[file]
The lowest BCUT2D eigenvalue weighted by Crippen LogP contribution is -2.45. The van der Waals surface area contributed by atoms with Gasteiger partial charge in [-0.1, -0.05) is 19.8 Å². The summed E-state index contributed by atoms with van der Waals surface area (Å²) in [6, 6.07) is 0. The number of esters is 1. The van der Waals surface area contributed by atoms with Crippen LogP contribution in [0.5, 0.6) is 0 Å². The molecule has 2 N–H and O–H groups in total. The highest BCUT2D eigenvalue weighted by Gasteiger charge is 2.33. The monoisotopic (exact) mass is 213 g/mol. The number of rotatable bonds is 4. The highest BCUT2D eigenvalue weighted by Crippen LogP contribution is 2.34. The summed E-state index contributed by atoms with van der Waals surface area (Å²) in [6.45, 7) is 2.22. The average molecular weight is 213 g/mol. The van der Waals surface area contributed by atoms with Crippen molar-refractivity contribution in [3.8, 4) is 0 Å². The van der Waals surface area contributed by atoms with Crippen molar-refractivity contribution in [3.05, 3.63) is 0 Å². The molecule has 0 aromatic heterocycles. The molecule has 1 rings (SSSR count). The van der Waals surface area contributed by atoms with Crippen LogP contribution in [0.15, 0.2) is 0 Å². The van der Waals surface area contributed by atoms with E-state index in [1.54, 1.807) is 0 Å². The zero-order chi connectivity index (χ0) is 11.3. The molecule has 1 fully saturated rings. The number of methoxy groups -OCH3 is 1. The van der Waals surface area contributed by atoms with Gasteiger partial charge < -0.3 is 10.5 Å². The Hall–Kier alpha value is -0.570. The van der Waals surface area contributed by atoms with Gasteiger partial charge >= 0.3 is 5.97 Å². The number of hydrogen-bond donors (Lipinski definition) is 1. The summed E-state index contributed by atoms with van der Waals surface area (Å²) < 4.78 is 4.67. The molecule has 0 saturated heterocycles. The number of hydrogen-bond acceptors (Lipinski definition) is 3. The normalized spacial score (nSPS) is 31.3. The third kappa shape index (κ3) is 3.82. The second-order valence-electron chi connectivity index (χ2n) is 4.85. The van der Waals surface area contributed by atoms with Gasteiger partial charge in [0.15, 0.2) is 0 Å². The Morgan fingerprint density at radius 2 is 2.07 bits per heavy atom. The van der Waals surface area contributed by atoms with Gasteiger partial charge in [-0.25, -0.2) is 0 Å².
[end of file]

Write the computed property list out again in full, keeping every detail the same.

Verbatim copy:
The lowest BCUT2D eigenvalue weighted by Crippen LogP contribution is -2.45. The van der Waals surface area contributed by atoms with Gasteiger partial charge in [-0.1, -0.05) is 19.8 Å². The summed E-state index contributed by atoms with van der Waals surface area (Å²) in [6, 6.07) is 0. The number of esters is 1. The van der Waals surface area contributed by atoms with Crippen LogP contribution in [0.5, 0.6) is 0 Å². The molecule has 2 N–H and O–H groups in total. The highest BCUT2D eigenvalue weighted by Gasteiger charge is 2.33. The monoisotopic (exact) mass is 213 g/mol. The number of rotatable bonds is 4. The highest BCUT2D eigenvalue weighted by Crippen LogP contribution is 2.34. The summed E-state index contributed by atoms with van der Waals surface area (Å²) in [6.45, 7) is 2.22. The average molecular weight is 213 g/mol. The van der Waals surface area contributed by atoms with Crippen molar-refractivity contribution in [3.8, 4) is 0 Å². The van der Waals surface area contributed by atoms with Crippen molar-refractivity contribution in [3.05, 3.63) is 0 Å². The molecule has 0 aromatic heterocycles. The molecule has 1 rings (SSSR count). The van der Waals surface area contributed by atoms with Crippen LogP contribution in [0.15, 0.2) is 0 Å². The van der Waals surface area contributed by atoms with E-state index in [1.54, 1.807) is 0 Å². The zero-order chi connectivity index (χ0) is 11.3. The molecule has 1 fully saturated rings. The number of methoxy groups -OCH3 is 1. The van der Waals surface area contributed by atoms with Gasteiger partial charge < -0.3 is 10.5 Å². The Hall–Kier alpha value is -0.570. The van der Waals surface area contributed by atoms with Gasteiger partial charge >= 0.3 is 5.97 Å². The number of hydrogen-bond donors (Lipinski definition) is 1. The summed E-state index contributed by atoms with van der Waals surface area (Å²) < 4.78 is 4.67. The molecule has 0 saturated heterocycles. The number of hydrogen-bond acceptors (Lipinski definition) is 3. The normalized spacial score (nSPS) is 31.3. The third kappa shape index (κ3) is 3.82. The second-order valence-electron chi connectivity index (χ2n) is 4.85. The van der Waals surface area contributed by atoms with Gasteiger partial charge in [0.15, 0.2) is 0 Å². The Morgan fingerprint density at radius 2 is 2.07 bits per heavy atom. The van der Waals surface area contributed by atoms with Gasteiger partial charge in [-0.25, -0.2) is 0 Å².